The Diabetes Prevention Program (DPP) addresses in the post hoc analyses of their clinical trial the possibility of modifying MetS prevalence estimates after treatment with either lifestyle (exercise-induced weight loss + diet) or metformin [287]. They reported the incidence of new MetS cases and the resolution of existing MetS cases in treatment groups compared with placebo in participants (n = 3234) of the DPP trial after 3.2 years of follow-up. However, since the impaired glucose tolerance (IGT) was a primary inclusion criterion in the trial, 53% of the participants met the criteria of MetS at baseline. Compared to placebo, the incidence of MetS was decreased by 41% in the lifestyle group and by 17% in the metformin group [287]. Among those who fulfilled MetS criteria at baseline, prevalence at 3 years varied significantly by treatment group: 38% of the lifestyle group, 23% of the metformin group, and 18% of the placebo group no longer had the syndrome [287]. Whether these effects apply to non-IGT population remains unknown. Several efforts have been put in pace to answer this question [288].

4. Conclusions

A cluster of components or risk factors are associated with an increased risk of CVDs and T2DM, and MetS has a prevalence that has been on the rise across all ages. While it is not clear if MetS can be treated in and of itself, ongoing research seems to be unlocking different targets along the disease’s pathway. Concentrating therapeutic efforts on treating the excess adiposity and insulin resistance associated with the MetS may provide the most overall success in attaining these goals. Much has been answered in the past few years, but much remains to be unraveled. The associations of MetS with other comorbidities such as NAFLD, sleep disorders, reproductive tract disorders, and microvascular disease are examples of areas yet to be fully determined.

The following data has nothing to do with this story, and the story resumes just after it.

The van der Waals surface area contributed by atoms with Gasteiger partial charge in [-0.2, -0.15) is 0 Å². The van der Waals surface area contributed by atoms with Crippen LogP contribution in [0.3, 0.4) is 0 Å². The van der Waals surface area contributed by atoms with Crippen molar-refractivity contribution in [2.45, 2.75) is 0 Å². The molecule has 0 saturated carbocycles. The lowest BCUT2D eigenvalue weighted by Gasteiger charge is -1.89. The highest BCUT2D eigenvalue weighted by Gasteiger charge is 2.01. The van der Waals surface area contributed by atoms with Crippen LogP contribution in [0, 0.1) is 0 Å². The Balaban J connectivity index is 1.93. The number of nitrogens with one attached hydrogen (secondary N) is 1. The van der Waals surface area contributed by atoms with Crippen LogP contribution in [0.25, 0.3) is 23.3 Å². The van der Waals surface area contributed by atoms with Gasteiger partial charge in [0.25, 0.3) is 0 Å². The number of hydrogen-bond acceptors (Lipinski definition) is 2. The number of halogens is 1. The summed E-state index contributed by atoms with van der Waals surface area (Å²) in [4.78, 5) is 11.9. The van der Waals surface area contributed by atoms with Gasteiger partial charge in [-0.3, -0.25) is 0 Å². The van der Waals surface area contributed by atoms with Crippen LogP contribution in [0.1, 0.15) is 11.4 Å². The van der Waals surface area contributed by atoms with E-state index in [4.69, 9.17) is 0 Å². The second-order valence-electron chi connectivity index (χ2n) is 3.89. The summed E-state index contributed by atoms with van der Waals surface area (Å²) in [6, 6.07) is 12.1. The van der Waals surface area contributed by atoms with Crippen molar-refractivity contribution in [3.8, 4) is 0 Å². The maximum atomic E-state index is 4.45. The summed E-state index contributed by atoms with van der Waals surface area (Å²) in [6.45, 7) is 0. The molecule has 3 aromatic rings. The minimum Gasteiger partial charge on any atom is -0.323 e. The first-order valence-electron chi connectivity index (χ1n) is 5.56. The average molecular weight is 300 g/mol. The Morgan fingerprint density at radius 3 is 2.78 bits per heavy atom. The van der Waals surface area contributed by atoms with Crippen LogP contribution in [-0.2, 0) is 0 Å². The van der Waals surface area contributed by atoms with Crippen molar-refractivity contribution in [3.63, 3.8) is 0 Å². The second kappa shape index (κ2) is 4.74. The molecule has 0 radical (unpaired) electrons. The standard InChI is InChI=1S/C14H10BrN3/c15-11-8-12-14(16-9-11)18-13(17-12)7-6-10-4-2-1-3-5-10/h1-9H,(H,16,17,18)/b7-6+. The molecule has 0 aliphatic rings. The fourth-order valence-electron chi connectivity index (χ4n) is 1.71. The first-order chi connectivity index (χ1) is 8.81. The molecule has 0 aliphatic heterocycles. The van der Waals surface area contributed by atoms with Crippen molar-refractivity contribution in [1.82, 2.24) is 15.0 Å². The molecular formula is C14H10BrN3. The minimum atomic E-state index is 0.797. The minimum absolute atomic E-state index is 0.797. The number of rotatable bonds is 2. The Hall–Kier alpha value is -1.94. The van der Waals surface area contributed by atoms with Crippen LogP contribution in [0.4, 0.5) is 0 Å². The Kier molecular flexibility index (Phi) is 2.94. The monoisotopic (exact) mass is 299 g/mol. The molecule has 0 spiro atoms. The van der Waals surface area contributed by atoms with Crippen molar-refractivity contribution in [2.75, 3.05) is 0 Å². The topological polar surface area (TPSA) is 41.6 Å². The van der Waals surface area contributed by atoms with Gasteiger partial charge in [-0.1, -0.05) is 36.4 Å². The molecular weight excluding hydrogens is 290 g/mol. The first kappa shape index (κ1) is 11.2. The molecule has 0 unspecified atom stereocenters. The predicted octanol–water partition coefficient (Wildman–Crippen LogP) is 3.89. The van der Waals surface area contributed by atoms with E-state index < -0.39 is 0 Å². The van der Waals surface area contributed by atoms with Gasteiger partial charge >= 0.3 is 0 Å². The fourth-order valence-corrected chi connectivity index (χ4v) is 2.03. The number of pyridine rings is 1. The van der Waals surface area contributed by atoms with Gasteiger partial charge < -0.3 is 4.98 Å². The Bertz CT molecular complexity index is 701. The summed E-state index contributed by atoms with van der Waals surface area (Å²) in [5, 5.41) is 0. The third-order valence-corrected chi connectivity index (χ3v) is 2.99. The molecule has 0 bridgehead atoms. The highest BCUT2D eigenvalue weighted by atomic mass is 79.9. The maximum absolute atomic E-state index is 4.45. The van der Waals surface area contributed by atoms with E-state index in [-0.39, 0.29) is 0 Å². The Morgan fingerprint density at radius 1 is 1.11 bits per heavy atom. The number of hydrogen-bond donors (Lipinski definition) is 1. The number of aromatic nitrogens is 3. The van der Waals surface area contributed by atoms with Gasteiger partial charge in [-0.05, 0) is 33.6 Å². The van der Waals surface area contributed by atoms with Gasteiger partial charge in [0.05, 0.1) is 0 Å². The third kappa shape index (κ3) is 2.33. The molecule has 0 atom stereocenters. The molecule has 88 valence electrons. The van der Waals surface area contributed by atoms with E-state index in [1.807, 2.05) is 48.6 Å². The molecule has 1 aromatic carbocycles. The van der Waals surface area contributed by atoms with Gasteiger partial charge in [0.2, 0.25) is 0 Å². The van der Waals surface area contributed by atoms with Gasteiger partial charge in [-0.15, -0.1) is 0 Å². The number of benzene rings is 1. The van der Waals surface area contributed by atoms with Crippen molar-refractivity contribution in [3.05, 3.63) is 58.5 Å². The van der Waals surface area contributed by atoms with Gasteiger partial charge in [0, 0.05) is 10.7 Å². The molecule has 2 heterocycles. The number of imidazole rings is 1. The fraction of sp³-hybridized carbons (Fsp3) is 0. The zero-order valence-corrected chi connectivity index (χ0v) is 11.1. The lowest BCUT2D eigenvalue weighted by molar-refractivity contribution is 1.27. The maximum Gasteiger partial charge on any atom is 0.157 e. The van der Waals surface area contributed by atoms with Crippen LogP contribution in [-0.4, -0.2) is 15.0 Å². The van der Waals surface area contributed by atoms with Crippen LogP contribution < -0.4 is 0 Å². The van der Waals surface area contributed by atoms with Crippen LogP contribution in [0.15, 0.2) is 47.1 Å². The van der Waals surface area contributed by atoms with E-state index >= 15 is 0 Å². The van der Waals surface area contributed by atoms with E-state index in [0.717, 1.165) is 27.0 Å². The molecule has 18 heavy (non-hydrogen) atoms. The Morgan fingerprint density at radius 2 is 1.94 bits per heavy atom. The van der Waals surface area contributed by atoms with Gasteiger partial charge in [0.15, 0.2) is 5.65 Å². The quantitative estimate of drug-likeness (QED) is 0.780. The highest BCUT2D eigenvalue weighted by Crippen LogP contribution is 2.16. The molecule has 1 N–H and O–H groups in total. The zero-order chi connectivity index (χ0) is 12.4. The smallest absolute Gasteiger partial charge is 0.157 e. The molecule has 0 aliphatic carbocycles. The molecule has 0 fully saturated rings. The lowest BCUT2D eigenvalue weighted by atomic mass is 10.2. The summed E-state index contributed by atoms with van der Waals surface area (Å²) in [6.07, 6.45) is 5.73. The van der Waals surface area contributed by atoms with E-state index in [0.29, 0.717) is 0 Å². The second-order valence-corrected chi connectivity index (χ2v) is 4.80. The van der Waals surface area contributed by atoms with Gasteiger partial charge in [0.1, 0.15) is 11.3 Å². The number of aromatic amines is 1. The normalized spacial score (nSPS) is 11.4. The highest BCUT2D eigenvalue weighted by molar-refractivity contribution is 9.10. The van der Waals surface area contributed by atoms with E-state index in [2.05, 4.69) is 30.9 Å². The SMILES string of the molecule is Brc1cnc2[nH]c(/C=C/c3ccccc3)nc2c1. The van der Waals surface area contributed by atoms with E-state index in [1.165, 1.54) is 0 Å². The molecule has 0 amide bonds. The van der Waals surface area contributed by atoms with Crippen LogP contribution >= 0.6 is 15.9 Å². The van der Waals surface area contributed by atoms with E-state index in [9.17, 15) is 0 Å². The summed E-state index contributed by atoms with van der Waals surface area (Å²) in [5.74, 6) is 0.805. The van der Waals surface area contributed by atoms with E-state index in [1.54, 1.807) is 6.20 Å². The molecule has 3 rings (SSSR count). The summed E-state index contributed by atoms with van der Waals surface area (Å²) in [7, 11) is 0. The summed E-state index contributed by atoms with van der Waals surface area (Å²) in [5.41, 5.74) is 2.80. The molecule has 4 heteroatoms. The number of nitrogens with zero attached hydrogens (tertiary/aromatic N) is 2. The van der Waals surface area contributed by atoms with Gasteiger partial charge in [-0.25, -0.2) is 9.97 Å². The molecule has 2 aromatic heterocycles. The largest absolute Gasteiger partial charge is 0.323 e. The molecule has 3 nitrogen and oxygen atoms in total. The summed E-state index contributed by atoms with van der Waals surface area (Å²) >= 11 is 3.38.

Author Contributions

Conceptualization, M.B.Z. (Maroun Bou Zerdan) and Y.B. resources, H.I.A.; data curation, S.A. writing—original draft preparation, all authors; writing—review and editing, all authors; visualization, L.A. and G.F.; supervision, H.I.A. All authors have read and agreed to the published version of the manuscript.


This research received no external funding.

Conflicts of Interest

The authors declare no conflict of interest.


ACLYATP-citrate lyase
ADMAasymmetric dimethylarginine
AHAAmerican Heart Association
AHSGα2-Heremans–Schmid glycoprotein
ALTalanine aminotransferase
AMPKAMP-activated protein kinase
Ang IIangiotensin II
Apo-A1apolipoprotein A1
Apo-Bapolipoprotein B
ASCVDatherosclerotic cardiovascular disease
ASTaspartate aminotransferase
AUCarea under the curve
BMIbody mass index
CDCCenter of Disease Control and Prevention
CETPcholesterol ester transfer protein
c-miRNAscirculatory microRNAs
CRPC-reactive protein
DAMPsdamage-associated molecular patterns